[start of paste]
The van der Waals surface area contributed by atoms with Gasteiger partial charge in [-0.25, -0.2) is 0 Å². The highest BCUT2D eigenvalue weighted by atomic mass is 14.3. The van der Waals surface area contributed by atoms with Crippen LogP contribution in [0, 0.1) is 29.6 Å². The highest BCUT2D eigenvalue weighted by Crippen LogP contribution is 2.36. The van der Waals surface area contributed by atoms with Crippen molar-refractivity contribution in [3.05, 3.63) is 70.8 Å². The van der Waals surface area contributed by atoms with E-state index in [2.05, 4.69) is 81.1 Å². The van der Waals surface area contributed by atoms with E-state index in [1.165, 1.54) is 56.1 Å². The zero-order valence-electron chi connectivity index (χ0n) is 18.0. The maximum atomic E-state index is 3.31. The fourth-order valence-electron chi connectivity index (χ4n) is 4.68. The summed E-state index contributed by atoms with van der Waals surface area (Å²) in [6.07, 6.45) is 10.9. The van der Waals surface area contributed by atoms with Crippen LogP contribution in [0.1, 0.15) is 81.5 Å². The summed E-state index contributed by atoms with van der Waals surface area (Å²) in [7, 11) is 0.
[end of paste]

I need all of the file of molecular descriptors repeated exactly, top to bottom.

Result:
The van der Waals surface area contributed by atoms with Gasteiger partial charge in [-0.25, -0.2) is 0 Å². The highest BCUT2D eigenvalue weighted by atomic mass is 14.3. The van der Waals surface area contributed by atoms with Crippen LogP contribution in [0, 0.1) is 29.6 Å². The highest BCUT2D eigenvalue weighted by Crippen LogP contribution is 2.36. The van der Waals surface area contributed by atoms with Crippen molar-refractivity contribution in [3.05, 3.63) is 70.8 Å². The van der Waals surface area contributed by atoms with E-state index in [2.05, 4.69) is 81.1 Å². The van der Waals surface area contributed by atoms with E-state index in [1.165, 1.54) is 56.1 Å². The zero-order valence-electron chi connectivity index (χ0n) is 18.0. The maximum atomic E-state index is 3.31. The fourth-order valence-electron chi connectivity index (χ4n) is 4.68. The summed E-state index contributed by atoms with van der Waals surface area (Å²) in [6.07, 6.45) is 10.9. The van der Waals surface area contributed by atoms with Crippen LogP contribution in [0.1, 0.15) is 81.5 Å². The summed E-state index contributed by atoms with van der Waals surface area (Å²) in [7, 11) is 0.